Tuesday, January 29, 2013

More Laissez-Faire!

American financiers today are merely following in the footsteps of their British Brethren from a century and more ago.

(Reginald Reynolds, "The White Sahibs in India")
By 1931 the total capital expenditure by the State on railways stood at nearly £600,000,000. According to Sir John Strachye's Finance and Public Works of India the railways built by State enterprise between 1869 and 1881 involved a total outlay of £26,689,000. The rest of the railways were, in the great majority of cases, built by Guaranteed Companies, most of them having since been purchased by the Government.
The nature of the contracts by which these Guaranteed Companies built Indian railways is probably unique in the history of financial operations.  The Company would be guaranteed an interest on its capital by the Indian Government at a rate which was itself excessive when compared with the prevailing market rates.  Free land would be granted by the Government thus obviating the principal difficulty with which the railway speculator usually has to contend.   If and when the railway showed a profit, that profit was the property of the Company; but when there was a loss the Company's dividends would be paid from the Indian taxes.   Thus with the minimum of cost to themselves, a group of financiers could, without any of the normal risks of speculation, invest their capital with the certainty of a minimum dividend and the hope of a surplus.  The people of India, who were their sleeping partners in this astonishing arrangement were compelled to balance the shareholder's losses and to produce, in addition, substantial dividends for them out of their taxes.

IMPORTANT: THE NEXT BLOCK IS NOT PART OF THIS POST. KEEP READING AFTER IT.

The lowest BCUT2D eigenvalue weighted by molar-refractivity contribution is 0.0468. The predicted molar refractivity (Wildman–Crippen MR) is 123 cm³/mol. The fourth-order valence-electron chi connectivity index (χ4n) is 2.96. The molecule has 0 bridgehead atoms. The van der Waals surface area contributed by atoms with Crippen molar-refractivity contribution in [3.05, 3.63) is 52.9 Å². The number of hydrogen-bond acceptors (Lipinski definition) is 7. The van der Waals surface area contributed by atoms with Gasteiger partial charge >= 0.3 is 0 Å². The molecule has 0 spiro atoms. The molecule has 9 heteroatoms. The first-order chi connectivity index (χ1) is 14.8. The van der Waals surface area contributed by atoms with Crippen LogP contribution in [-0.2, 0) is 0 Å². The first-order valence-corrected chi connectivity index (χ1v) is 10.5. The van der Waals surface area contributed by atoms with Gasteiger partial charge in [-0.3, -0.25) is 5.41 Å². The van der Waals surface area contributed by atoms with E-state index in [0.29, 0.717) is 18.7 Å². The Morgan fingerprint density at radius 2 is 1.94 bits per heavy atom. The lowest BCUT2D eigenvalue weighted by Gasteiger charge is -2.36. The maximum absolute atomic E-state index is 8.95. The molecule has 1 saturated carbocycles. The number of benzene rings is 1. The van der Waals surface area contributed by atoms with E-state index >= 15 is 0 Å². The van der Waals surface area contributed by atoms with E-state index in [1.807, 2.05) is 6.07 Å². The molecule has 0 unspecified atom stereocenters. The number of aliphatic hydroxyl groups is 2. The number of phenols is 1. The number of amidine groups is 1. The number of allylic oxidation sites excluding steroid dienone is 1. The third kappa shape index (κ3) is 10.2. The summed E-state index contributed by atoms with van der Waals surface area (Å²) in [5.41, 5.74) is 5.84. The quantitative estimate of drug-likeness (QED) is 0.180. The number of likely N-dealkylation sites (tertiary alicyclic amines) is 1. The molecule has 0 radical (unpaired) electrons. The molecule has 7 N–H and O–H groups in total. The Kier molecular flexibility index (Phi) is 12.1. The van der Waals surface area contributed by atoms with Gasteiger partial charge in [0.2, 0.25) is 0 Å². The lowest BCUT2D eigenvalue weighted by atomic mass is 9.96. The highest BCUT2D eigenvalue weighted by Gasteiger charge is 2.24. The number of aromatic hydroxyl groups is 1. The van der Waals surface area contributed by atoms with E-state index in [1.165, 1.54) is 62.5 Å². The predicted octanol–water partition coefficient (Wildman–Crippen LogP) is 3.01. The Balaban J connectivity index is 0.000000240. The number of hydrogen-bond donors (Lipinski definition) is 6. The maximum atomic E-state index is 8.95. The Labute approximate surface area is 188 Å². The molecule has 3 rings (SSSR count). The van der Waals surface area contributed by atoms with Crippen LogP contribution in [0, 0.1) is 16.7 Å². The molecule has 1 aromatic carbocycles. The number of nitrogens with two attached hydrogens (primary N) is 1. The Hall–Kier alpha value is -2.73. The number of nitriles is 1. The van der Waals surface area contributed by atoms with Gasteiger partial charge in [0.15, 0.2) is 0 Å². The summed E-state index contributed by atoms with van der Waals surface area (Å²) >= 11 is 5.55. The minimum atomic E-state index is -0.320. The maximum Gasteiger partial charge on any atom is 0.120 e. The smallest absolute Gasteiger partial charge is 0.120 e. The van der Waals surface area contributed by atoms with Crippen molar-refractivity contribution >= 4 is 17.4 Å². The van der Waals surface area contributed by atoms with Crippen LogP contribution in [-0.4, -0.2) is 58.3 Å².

The result, as per British government committees' own reports, is that the government in India found that it itself could construct railway lines at £4000 per mile in identical terrain that the private parties spent £18,000 per mile.

Let us recall that the contractors to the US Government of Occupation in Iraq had similar deals - cost-plus contracts - and the Iraqis were going to pay for these.  The Iraqis, however, were uncivilized enough to blow up Americans and Iraqis alike, and I think it is the American taxpayer who has had to foot the burden for the Bush fat-cats.

PS: the British added all of this to the Indian debt; the interest on the railways alone amounted to £40,000,000 per year. Most of Britain's Asiatic wars were also charged to India and paid for by the Indian peasant.